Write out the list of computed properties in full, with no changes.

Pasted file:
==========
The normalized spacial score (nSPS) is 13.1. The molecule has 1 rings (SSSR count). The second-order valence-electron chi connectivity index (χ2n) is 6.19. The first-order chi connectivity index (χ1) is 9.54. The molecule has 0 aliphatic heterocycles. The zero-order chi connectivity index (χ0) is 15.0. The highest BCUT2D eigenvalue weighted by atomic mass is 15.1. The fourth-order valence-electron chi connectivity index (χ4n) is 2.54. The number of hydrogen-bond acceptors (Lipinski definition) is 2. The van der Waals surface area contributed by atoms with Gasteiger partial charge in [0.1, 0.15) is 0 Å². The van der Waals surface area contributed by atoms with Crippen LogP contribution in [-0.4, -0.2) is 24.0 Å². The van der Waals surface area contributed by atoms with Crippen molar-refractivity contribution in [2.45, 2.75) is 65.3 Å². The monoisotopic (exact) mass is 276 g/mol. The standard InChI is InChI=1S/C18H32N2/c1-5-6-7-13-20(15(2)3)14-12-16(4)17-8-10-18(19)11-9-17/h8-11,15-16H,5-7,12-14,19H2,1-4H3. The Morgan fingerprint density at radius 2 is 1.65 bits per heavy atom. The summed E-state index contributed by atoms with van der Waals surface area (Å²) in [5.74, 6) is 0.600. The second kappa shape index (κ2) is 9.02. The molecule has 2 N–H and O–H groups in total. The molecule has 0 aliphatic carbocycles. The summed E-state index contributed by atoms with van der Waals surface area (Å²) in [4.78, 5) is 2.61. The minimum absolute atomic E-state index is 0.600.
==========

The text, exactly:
The normalized spacial score (nSPS) is 13.1. The molecule has 1 rings (SSSR count). The second-order valence-electron chi connectivity index (χ2n) is 6.19. The first-order chi connectivity index (χ1) is 9.54. The molecule has 0 aliphatic heterocycles. The zero-order chi connectivity index (χ0) is 15.0. The highest BCUT2D eigenvalue weighted by atomic mass is 15.1. The fourth-order valence-electron chi connectivity index (χ4n) is 2.54. The number of hydrogen-bond acceptors (Lipinski definition) is 2. The van der Waals surface area contributed by atoms with Gasteiger partial charge in [0.1, 0.15) is 0 Å². The van der Waals surface area contributed by atoms with Crippen LogP contribution in [-0.4, -0.2) is 24.0 Å². The van der Waals surface area contributed by atoms with Crippen molar-refractivity contribution in [2.45, 2.75) is 65.3 Å². The monoisotopic (exact) mass is 276 g/mol. The standard InChI is InChI=1S/C18H32N2/c1-5-6-7-13-20(15(2)3)14-12-16(4)17-8-10-18(19)11-9-17/h8-11,15-16H,5-7,12-14,19H2,1-4H3. The Morgan fingerprint density at radius 2 is 1.65 bits per heavy atom. The summed E-state index contributed by atoms with van der Waals surface area (Å²) in [5.74, 6) is 0.600. The second kappa shape index (κ2) is 9.02. The molecule has 2 N–H and O–H groups in total. The molecule has 0 aliphatic carbocycles. The summed E-state index contributed by atoms with van der Waals surface area (Å²) in [4.78, 5) is 2.61. The minimum absolute atomic E-state index is 0.600.